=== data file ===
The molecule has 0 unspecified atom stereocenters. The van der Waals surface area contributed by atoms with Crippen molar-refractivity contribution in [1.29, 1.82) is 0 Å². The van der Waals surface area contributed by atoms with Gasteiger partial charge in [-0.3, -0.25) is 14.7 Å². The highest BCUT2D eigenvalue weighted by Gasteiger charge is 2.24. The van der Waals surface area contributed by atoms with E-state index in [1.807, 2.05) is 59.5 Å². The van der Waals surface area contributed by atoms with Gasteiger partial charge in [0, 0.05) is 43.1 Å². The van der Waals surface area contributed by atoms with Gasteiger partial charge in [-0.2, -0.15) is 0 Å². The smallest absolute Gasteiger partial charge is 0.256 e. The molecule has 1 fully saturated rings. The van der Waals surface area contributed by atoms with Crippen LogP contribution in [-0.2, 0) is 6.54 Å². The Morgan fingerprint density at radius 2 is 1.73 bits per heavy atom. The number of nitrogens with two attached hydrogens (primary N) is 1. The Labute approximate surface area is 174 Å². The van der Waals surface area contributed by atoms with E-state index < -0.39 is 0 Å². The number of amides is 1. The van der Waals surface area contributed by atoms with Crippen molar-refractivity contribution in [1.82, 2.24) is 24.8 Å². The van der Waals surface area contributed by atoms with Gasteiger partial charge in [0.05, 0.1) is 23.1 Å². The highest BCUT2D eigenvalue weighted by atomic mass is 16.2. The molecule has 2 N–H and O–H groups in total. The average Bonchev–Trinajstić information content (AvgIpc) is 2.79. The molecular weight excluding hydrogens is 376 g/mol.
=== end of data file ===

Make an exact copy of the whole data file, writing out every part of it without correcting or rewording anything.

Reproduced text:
The molecule has 0 unspecified atom stereocenters. The van der Waals surface area contributed by atoms with Crippen molar-refractivity contribution in [1.29, 1.82) is 0 Å². The van der Waals surface area contributed by atoms with Gasteiger partial charge in [-0.3, -0.25) is 14.7 Å². The highest BCUT2D eigenvalue weighted by Gasteiger charge is 2.24. The van der Waals surface area contributed by atoms with E-state index in [1.807, 2.05) is 59.5 Å². The van der Waals surface area contributed by atoms with Gasteiger partial charge in [0, 0.05) is 43.1 Å². The van der Waals surface area contributed by atoms with Gasteiger partial charge in [-0.2, -0.15) is 0 Å². The smallest absolute Gasteiger partial charge is 0.256 e. The molecule has 1 fully saturated rings. The van der Waals surface area contributed by atoms with Crippen LogP contribution in [-0.2, 0) is 6.54 Å². The Morgan fingerprint density at radius 2 is 1.73 bits per heavy atom. The number of nitrogens with two attached hydrogens (primary N) is 1. The Labute approximate surface area is 174 Å². The van der Waals surface area contributed by atoms with E-state index < -0.39 is 0 Å². The number of amides is 1. The van der Waals surface area contributed by atoms with Crippen molar-refractivity contribution in [1.82, 2.24) is 24.8 Å². The van der Waals surface area contributed by atoms with Gasteiger partial charge in [0.05, 0.1) is 23.1 Å². The highest BCUT2D eigenvalue weighted by atomic mass is 16.2. The molecule has 2 N–H and O–H groups in total. The average Bonchev–Trinajstić information content (AvgIpc) is 2.79. The molecular weight excluding hydrogens is 376 g/mol.